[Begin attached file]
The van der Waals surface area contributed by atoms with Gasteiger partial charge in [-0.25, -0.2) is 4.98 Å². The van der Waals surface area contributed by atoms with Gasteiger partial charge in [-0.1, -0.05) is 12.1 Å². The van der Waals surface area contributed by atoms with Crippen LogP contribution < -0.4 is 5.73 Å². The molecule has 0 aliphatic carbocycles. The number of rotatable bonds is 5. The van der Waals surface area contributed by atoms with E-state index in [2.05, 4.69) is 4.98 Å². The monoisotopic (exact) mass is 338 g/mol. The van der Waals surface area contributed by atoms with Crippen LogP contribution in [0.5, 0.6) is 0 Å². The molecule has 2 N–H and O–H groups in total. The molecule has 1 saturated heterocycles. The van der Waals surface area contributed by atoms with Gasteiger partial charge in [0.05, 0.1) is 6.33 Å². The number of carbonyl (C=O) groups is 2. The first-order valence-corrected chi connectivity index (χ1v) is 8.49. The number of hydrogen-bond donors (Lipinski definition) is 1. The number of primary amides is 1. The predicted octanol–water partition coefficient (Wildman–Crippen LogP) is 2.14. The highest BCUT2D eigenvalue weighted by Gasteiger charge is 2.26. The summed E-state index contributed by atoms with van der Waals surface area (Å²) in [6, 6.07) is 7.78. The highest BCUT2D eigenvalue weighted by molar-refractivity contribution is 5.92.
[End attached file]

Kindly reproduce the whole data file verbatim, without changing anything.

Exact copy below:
The van der Waals surface area contributed by atoms with Gasteiger partial charge in [-0.25, -0.2) is 4.98 Å². The van der Waals surface area contributed by atoms with Gasteiger partial charge in [-0.1, -0.05) is 12.1 Å². The van der Waals surface area contributed by atoms with Crippen LogP contribution < -0.4 is 5.73 Å². The molecule has 0 aliphatic carbocycles. The number of rotatable bonds is 5. The van der Waals surface area contributed by atoms with E-state index in [2.05, 4.69) is 4.98 Å². The monoisotopic (exact) mass is 338 g/mol. The van der Waals surface area contributed by atoms with Crippen LogP contribution in [0.5, 0.6) is 0 Å². The molecule has 2 N–H and O–H groups in total. The molecule has 1 saturated heterocycles. The van der Waals surface area contributed by atoms with Gasteiger partial charge in [0.05, 0.1) is 6.33 Å². The number of carbonyl (C=O) groups is 2. The first-order valence-corrected chi connectivity index (χ1v) is 8.49. The number of hydrogen-bond donors (Lipinski definition) is 1. The number of primary amides is 1. The predicted octanol–water partition coefficient (Wildman–Crippen LogP) is 2.14. The highest BCUT2D eigenvalue weighted by Gasteiger charge is 2.26. The summed E-state index contributed by atoms with van der Waals surface area (Å²) in [6, 6.07) is 7.78. The highest BCUT2D eigenvalue weighted by molar-refractivity contribution is 5.92.